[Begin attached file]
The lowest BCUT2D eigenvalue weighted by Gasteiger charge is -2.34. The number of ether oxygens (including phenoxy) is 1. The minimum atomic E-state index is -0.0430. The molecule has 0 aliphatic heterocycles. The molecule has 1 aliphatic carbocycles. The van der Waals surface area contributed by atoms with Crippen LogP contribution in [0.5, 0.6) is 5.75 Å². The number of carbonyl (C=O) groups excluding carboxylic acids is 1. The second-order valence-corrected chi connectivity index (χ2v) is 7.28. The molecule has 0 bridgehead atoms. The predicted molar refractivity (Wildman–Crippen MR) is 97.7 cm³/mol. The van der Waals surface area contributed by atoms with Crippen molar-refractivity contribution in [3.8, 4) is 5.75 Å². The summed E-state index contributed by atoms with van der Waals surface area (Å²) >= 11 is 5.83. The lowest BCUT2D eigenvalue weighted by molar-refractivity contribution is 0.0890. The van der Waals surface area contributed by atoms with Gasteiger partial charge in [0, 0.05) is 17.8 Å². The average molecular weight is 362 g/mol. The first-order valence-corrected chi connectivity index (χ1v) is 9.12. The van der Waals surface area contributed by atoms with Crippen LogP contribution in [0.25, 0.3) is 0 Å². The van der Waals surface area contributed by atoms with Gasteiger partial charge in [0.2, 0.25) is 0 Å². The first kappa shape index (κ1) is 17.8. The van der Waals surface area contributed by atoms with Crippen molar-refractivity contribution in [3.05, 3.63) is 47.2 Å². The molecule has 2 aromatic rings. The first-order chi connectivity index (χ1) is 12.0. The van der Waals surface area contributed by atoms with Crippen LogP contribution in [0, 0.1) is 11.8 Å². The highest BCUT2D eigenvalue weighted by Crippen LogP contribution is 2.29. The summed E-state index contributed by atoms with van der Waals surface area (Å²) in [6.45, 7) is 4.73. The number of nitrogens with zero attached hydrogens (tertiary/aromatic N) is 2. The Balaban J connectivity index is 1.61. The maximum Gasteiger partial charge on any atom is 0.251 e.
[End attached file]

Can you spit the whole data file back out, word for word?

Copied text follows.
The lowest BCUT2D eigenvalue weighted by Gasteiger charge is -2.34. The number of ether oxygens (including phenoxy) is 1. The minimum atomic E-state index is -0.0430. The molecule has 0 aliphatic heterocycles. The molecule has 1 aliphatic carbocycles. The van der Waals surface area contributed by atoms with Crippen LogP contribution in [0.5, 0.6) is 5.75 Å². The number of carbonyl (C=O) groups excluding carboxylic acids is 1. The second-order valence-corrected chi connectivity index (χ2v) is 7.28. The molecule has 0 bridgehead atoms. The predicted molar refractivity (Wildman–Crippen MR) is 97.7 cm³/mol. The van der Waals surface area contributed by atoms with Crippen molar-refractivity contribution in [3.8, 4) is 5.75 Å². The summed E-state index contributed by atoms with van der Waals surface area (Å²) >= 11 is 5.83. The lowest BCUT2D eigenvalue weighted by molar-refractivity contribution is 0.0890. The van der Waals surface area contributed by atoms with Gasteiger partial charge in [0, 0.05) is 17.8 Å². The average molecular weight is 362 g/mol. The first-order valence-corrected chi connectivity index (χ1v) is 9.12. The van der Waals surface area contributed by atoms with Crippen LogP contribution in [0.25, 0.3) is 0 Å². The van der Waals surface area contributed by atoms with Gasteiger partial charge in [0.2, 0.25) is 0 Å². The first kappa shape index (κ1) is 17.8. The van der Waals surface area contributed by atoms with Crippen molar-refractivity contribution in [3.05, 3.63) is 47.2 Å². The molecule has 2 aromatic rings. The first-order chi connectivity index (χ1) is 12.0. The van der Waals surface area contributed by atoms with Crippen LogP contribution in [0, 0.1) is 11.8 Å². The highest BCUT2D eigenvalue weighted by Crippen LogP contribution is 2.29. The summed E-state index contributed by atoms with van der Waals surface area (Å²) in [6.45, 7) is 4.73. The number of nitrogens with zero attached hydrogens (tertiary/aromatic N) is 2. The Balaban J connectivity index is 1.61. The maximum Gasteiger partial charge on any atom is 0.251 e.